NEWS ANALYSIS: The Uber car-sharing service takes a major step into the future by joining with Volvo and Otto to bring self-driving vehicles into service within weeks.
Just when we boldly announced
that self-driving cars would be making their appearance on city streets in the United States by 2021, it turns out we weren't bold enough.
The very next day, Uber announced a very ambitious plan to begin fielding self-driving cars in Pittsburgh before the end of August. Initially, the self-driving cars in Pittsburgh will all be modified versions of the Volvo XC90 SUV outfitted with Uber's self-driving electronics.
But Uber and Volvo are both going a great deal farther than just putting some cars into service. Uber also announced that it had acquired Otto, a company that has begun making self-driving modification kits for trucks. Otto has also created a logistics network that allows truckers to find and deliver loads.
Along with the Otto autonomous truck technology, Uber also gets Otto's development team and intellectual property, which will allow the company to transfer what it's learned about self-driving trucks into autonomous cars.
Uber announced that Otto co-founder Anthony Levandowski will lead the autonomous vehicle efforts for both companies.
At the same time, Uber also announced a $300 million joint development project with Volvo to develop self-driving cars, and testing will begin in Pittsburgh this month. Volvo will make specially configured cars for Uber to modify and also make some identically configured cars for its own self-driving car effort.
"The development work will be conducted by Volvo Cars engineers and Uber engineers in close collaboration," Volvo said in its official statement.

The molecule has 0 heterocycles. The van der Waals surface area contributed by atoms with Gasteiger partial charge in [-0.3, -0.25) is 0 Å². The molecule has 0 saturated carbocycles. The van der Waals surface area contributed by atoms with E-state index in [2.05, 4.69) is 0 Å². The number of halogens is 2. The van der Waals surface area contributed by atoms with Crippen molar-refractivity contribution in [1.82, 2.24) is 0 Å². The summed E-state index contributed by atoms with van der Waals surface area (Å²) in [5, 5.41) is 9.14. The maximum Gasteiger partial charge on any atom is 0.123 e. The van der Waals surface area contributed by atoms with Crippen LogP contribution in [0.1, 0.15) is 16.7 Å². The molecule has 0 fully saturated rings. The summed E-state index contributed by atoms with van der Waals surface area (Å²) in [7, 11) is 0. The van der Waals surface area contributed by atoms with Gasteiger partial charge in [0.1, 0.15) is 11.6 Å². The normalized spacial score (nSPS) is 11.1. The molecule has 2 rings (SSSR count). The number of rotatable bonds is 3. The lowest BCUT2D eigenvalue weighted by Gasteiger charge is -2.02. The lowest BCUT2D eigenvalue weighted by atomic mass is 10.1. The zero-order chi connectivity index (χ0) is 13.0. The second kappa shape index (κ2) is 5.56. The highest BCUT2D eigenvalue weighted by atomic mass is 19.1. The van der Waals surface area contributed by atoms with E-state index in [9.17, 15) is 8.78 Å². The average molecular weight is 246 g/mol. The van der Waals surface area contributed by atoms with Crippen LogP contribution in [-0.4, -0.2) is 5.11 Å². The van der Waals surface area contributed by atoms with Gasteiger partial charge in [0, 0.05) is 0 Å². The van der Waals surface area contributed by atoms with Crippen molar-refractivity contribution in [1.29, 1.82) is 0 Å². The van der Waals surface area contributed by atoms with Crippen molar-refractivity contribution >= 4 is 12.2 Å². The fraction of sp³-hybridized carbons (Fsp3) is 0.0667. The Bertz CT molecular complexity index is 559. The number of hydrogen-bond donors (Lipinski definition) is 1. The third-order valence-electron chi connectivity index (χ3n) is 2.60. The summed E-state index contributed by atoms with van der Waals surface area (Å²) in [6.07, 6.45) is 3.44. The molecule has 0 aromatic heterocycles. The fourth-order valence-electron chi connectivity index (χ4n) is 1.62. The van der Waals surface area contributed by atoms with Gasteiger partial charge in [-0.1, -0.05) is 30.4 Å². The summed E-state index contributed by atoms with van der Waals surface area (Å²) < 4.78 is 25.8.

A source at Uber, speaking on background, told eWEEK
that Uber also will be adding Ford Fusion cars to the autonomous vehicle tests. "Getting to the future is important; that's why we're partnering with Volvo," the source said.
Pittsburgh was selected as the site for the pilot because of is the home of both Uber's Advanced Technology Center and of Carnegie Mellon University's robotics lab, which is doing significant research in autonomous vehicles.
It's currently unclear whether Uber itself will develop autonomous trucks or whether Otto will continue its current efforts to develop add-on kits and logistics software. But it wouldn't be surprising if Uber decided to become a major force in this area, along with ride sharing.
Self-driving trucks are, if anything, more important to the overall autonomous vehicle landscape in the near future than are cars. This is because autonomous vehicles used in freight hauling have the potential to significantly improve safety and produce measurable fuel savings and other efficiencies.
In addition, autonomous trucks appear to be farther along in development than are self-driving cars.